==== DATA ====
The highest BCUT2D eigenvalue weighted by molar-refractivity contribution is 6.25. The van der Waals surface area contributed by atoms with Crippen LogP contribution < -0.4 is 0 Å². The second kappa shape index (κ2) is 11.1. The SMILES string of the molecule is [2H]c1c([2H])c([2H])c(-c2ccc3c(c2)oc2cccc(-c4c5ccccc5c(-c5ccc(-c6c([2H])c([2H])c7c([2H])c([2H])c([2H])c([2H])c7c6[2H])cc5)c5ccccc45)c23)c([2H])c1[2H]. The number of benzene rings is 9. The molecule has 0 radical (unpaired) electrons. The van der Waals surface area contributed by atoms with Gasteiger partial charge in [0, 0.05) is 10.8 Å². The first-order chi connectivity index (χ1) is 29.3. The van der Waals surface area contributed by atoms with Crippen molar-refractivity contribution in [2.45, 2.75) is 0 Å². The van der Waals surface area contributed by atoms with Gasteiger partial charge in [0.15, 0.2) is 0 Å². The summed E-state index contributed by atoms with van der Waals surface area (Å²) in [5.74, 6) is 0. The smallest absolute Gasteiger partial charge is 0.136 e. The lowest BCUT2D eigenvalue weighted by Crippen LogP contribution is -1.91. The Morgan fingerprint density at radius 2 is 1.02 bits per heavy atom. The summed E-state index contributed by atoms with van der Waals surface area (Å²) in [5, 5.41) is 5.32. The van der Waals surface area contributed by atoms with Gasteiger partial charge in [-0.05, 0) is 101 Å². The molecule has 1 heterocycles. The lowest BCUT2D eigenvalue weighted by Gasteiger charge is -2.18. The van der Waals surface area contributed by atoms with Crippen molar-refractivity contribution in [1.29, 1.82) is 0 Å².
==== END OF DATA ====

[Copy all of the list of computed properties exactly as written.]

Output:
The highest BCUT2D eigenvalue weighted by molar-refractivity contribution is 6.25. The van der Waals surface area contributed by atoms with Crippen LogP contribution < -0.4 is 0 Å². The second kappa shape index (κ2) is 11.1. The SMILES string of the molecule is [2H]c1c([2H])c([2H])c(-c2ccc3c(c2)oc2cccc(-c4c5ccccc5c(-c5ccc(-c6c([2H])c([2H])c7c([2H])c([2H])c([2H])c([2H])c7c6[2H])cc5)c5ccccc45)c23)c([2H])c1[2H]. The number of benzene rings is 9. The molecule has 0 radical (unpaired) electrons. The van der Waals surface area contributed by atoms with Gasteiger partial charge in [0, 0.05) is 10.8 Å². The first-order chi connectivity index (χ1) is 29.3. The van der Waals surface area contributed by atoms with Crippen molar-refractivity contribution in [2.45, 2.75) is 0 Å². The van der Waals surface area contributed by atoms with Gasteiger partial charge in [0.15, 0.2) is 0 Å². The summed E-state index contributed by atoms with van der Waals surface area (Å²) in [5.74, 6) is 0. The smallest absolute Gasteiger partial charge is 0.136 e. The lowest BCUT2D eigenvalue weighted by Crippen LogP contribution is -1.91. The Morgan fingerprint density at radius 2 is 1.02 bits per heavy atom. The summed E-state index contributed by atoms with van der Waals surface area (Å²) in [5, 5.41) is 5.32. The van der Waals surface area contributed by atoms with Gasteiger partial charge in [-0.05, 0) is 101 Å². The molecule has 1 heterocycles. The lowest BCUT2D eigenvalue weighted by Gasteiger charge is -2.18. The van der Waals surface area contributed by atoms with Crippen molar-refractivity contribution in [1.29, 1.82) is 0 Å².